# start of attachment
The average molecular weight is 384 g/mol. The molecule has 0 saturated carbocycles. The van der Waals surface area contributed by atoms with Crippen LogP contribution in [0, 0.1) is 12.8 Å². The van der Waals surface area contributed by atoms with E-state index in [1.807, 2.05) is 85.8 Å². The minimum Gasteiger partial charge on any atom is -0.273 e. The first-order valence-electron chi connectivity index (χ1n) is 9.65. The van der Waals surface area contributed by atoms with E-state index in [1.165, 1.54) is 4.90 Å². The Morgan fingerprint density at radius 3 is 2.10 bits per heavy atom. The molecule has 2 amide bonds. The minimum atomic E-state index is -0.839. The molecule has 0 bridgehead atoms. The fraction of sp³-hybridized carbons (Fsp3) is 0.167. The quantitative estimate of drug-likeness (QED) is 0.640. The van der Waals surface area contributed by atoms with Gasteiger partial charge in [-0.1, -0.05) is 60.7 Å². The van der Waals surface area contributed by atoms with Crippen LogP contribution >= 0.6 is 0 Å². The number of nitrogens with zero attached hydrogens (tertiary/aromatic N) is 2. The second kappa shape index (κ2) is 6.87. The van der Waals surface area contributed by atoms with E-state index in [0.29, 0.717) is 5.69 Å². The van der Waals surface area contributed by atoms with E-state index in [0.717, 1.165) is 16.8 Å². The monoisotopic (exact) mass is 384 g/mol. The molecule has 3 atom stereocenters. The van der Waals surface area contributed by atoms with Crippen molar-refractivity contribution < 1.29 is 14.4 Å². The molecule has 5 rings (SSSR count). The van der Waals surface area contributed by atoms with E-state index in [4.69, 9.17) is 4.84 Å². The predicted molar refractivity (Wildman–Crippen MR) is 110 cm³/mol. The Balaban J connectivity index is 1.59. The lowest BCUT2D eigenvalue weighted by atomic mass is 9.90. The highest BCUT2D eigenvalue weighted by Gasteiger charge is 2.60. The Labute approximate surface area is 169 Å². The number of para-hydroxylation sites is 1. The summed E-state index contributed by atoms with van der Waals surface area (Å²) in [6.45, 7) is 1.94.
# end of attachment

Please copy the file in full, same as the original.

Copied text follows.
The average molecular weight is 384 g/mol. The molecule has 0 saturated carbocycles. The van der Waals surface area contributed by atoms with Crippen LogP contribution in [0, 0.1) is 12.8 Å². The van der Waals surface area contributed by atoms with E-state index in [1.807, 2.05) is 85.8 Å². The minimum Gasteiger partial charge on any atom is -0.273 e. The first-order valence-electron chi connectivity index (χ1n) is 9.65. The van der Waals surface area contributed by atoms with E-state index in [1.165, 1.54) is 4.90 Å². The Morgan fingerprint density at radius 3 is 2.10 bits per heavy atom. The molecule has 2 amide bonds. The minimum atomic E-state index is -0.839. The molecule has 0 bridgehead atoms. The fraction of sp³-hybridized carbons (Fsp3) is 0.167. The quantitative estimate of drug-likeness (QED) is 0.640. The van der Waals surface area contributed by atoms with Gasteiger partial charge in [-0.1, -0.05) is 60.7 Å². The van der Waals surface area contributed by atoms with Crippen LogP contribution >= 0.6 is 0 Å². The number of nitrogens with zero attached hydrogens (tertiary/aromatic N) is 2. The second kappa shape index (κ2) is 6.87. The van der Waals surface area contributed by atoms with E-state index in [0.29, 0.717) is 5.69 Å². The van der Waals surface area contributed by atoms with E-state index in [0.717, 1.165) is 16.8 Å². The monoisotopic (exact) mass is 384 g/mol. The molecule has 3 atom stereocenters. The van der Waals surface area contributed by atoms with Crippen molar-refractivity contribution < 1.29 is 14.4 Å². The molecule has 5 rings (SSSR count). The van der Waals surface area contributed by atoms with E-state index in [4.69, 9.17) is 4.84 Å². The predicted molar refractivity (Wildman–Crippen MR) is 110 cm³/mol. The Balaban J connectivity index is 1.59. The lowest BCUT2D eigenvalue weighted by atomic mass is 9.90. The highest BCUT2D eigenvalue weighted by Gasteiger charge is 2.60. The Labute approximate surface area is 169 Å². The number of para-hydroxylation sites is 1. The summed E-state index contributed by atoms with van der Waals surface area (Å²) in [6.45, 7) is 1.94.